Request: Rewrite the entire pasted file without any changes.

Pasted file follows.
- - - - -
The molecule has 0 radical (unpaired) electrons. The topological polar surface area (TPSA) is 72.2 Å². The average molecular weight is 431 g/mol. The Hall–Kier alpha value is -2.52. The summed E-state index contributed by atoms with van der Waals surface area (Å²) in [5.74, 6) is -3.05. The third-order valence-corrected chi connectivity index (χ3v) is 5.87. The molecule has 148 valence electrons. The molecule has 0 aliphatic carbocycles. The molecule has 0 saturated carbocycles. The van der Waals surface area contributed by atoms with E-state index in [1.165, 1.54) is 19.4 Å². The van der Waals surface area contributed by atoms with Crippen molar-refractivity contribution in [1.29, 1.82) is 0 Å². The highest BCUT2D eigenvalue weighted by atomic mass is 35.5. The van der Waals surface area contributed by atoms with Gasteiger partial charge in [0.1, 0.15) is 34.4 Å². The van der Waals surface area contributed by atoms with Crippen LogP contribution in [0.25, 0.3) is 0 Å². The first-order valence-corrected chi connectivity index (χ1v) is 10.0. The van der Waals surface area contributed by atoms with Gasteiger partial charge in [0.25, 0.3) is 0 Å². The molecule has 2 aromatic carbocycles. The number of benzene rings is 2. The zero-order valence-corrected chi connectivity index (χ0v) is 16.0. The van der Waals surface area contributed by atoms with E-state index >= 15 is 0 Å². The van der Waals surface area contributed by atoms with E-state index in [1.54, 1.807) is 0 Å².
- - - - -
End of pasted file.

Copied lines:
The molecule has 0 radical (unpaired) electrons. The topological polar surface area (TPSA) is 72.2 Å². The average molecular weight is 431 g/mol. The Hall–Kier alpha value is -2.52. The summed E-state index contributed by atoms with van der Waals surface area (Å²) in [5.74, 6) is -3.05. The third-order valence-corrected chi connectivity index (χ3v) is 5.87. The molecule has 148 valence electrons. The molecule has 0 aliphatic carbocycles. The molecule has 0 saturated carbocycles. The van der Waals surface area contributed by atoms with E-state index in [1.165, 1.54) is 19.4 Å². The van der Waals surface area contributed by atoms with Crippen molar-refractivity contribution in [1.29, 1.82) is 0 Å². The highest BCUT2D eigenvalue weighted by atomic mass is 35.5. The van der Waals surface area contributed by atoms with Gasteiger partial charge in [0.1, 0.15) is 34.4 Å². The van der Waals surface area contributed by atoms with Crippen LogP contribution in [0.25, 0.3) is 0 Å². The first-order valence-corrected chi connectivity index (χ1v) is 10.0. The van der Waals surface area contributed by atoms with Gasteiger partial charge in [0.25, 0.3) is 0 Å². The molecule has 2 aromatic carbocycles. The number of benzene rings is 2. The zero-order valence-corrected chi connectivity index (χ0v) is 16.0. The van der Waals surface area contributed by atoms with E-state index >= 15 is 0 Å². The van der Waals surface area contributed by atoms with E-state index in [1.54, 1.807) is 0 Å².